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Friday, September 11

September 11th


I was in high school on 9/11, a mere sophomore sitting in an American Sign Language class. Being a sign language class the teacher had instituted a no talking policy. The room was nearly always silent. I could count the times I heard my teacher’s voice on one hand.

One of the school janitors came in the room. She whispered to my teacher.

My teacher, like me, was short. She couldn’t reach the wall mounted TV and always used a small American flag to push the buttons. After the janitor left she did just that. The silence of our classroom had new meaning as we watched.

And we watched.

And watched.

And watched.

Bells rang, classes changed. But still, we watched.

The first tower burning , the second tower hit, the towers falling, the Pentagon, flight 93. It just kept coming and coming, getting bigger and bigger.

I was just 15, old enough to understand that this was huge…too young to really make sense of it. Were any of us old enough, wise enough to really make sense of it?

It wasn’t long before the conspiracy theories began. This was too shocking, too terrible, too deep an impact on the nation to be the work of someone very few of us had ever heard of before.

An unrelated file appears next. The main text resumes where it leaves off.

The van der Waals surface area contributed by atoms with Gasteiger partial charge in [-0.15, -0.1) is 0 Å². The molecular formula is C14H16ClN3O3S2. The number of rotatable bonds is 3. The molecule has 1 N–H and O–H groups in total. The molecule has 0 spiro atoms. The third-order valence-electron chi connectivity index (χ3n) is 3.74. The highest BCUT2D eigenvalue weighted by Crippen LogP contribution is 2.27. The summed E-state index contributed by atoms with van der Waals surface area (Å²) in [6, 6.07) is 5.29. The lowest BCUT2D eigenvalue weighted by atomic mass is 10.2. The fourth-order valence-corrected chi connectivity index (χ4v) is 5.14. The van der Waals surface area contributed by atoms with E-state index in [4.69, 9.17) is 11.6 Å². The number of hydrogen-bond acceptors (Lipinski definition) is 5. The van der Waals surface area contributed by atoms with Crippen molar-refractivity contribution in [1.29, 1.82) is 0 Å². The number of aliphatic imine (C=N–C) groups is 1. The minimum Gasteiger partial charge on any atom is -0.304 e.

But it was.

To this day too few know the story behind that man and why he hates us. Too few know we were once allies. And, saddest of all, too few have held onto the spirit of giving and unity that swept the nation that day.

Today, learn a little bit more about what happened. Give blood. Give food to your local food bank. Hug your kids. Whatever you do, do something. And not just once a year in remembrance of the day so many lost their lives. Do something good every day. Live your life to the fullest. You didn’t lose your life that day. Don’t lose it to the minutia of living.


4 Stubborn Stains:

Anonymous said...

I remember that day at CHS so vividly myself. Very well written reflection.

beth said...

I remember it well..I had just taken my oldest son to preschool when I saw it in the tv.

Your recounting reminds me of where I was during the OKC Federal Building bombing...10th grade World History class...never forget!

TheSassyChef said...

I remember it much like you said. I was a freshman in high school, and remember sitting in in spanish class amd how all of a sudden people started getting checked out of school. But those who remained in school sat and watched the news in silence.

Anonymous said...

I didn't realize how young you were! My sister was in school at the time too, a senior. She said that they gave everyone the choice to go home. I'm glad I wasn't out in public when it happened.

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